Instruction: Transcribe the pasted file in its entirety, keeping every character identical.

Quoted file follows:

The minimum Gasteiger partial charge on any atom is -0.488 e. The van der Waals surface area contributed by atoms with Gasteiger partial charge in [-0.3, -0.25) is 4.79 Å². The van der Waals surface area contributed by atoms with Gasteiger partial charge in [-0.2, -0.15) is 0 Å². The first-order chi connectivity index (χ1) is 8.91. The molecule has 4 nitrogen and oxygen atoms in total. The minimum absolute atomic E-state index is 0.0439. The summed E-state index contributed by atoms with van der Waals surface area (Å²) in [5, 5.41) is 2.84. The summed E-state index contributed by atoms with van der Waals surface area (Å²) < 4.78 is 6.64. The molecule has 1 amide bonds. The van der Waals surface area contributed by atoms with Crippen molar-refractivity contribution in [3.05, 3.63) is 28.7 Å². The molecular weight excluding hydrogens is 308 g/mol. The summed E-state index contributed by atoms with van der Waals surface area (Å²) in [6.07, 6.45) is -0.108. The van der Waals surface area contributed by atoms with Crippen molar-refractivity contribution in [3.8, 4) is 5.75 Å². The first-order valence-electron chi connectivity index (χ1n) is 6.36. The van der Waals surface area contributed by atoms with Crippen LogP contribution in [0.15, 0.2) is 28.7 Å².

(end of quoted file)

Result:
The minimum Gasteiger partial charge on any atom is -0.488 e. The van der Waals surface area contributed by atoms with Gasteiger partial charge in [-0.3, -0.25) is 4.79 Å². The van der Waals surface area contributed by atoms with Gasteiger partial charge in [-0.2, -0.15) is 0 Å². The first-order chi connectivity index (χ1) is 8.91. The molecule has 4 nitrogen and oxygen atoms in total. The minimum absolute atomic E-state index is 0.0439. The summed E-state index contributed by atoms with van der Waals surface area (Å²) in [5, 5.41) is 2.84. The summed E-state index contributed by atoms with van der Waals surface area (Å²) < 4.78 is 6.64. The molecule has 1 amide bonds. The van der Waals surface area contributed by atoms with Crippen molar-refractivity contribution in [3.05, 3.63) is 28.7 Å². The molecular weight excluding hydrogens is 308 g/mol. The summed E-state index contributed by atoms with van der Waals surface area (Å²) in [6.07, 6.45) is -0.108. The van der Waals surface area contributed by atoms with Crippen molar-refractivity contribution in [3.8, 4) is 5.75 Å². The first-order valence-electron chi connectivity index (χ1n) is 6.36. The van der Waals surface area contributed by atoms with Crippen LogP contribution in [0.15, 0.2) is 28.7 Å².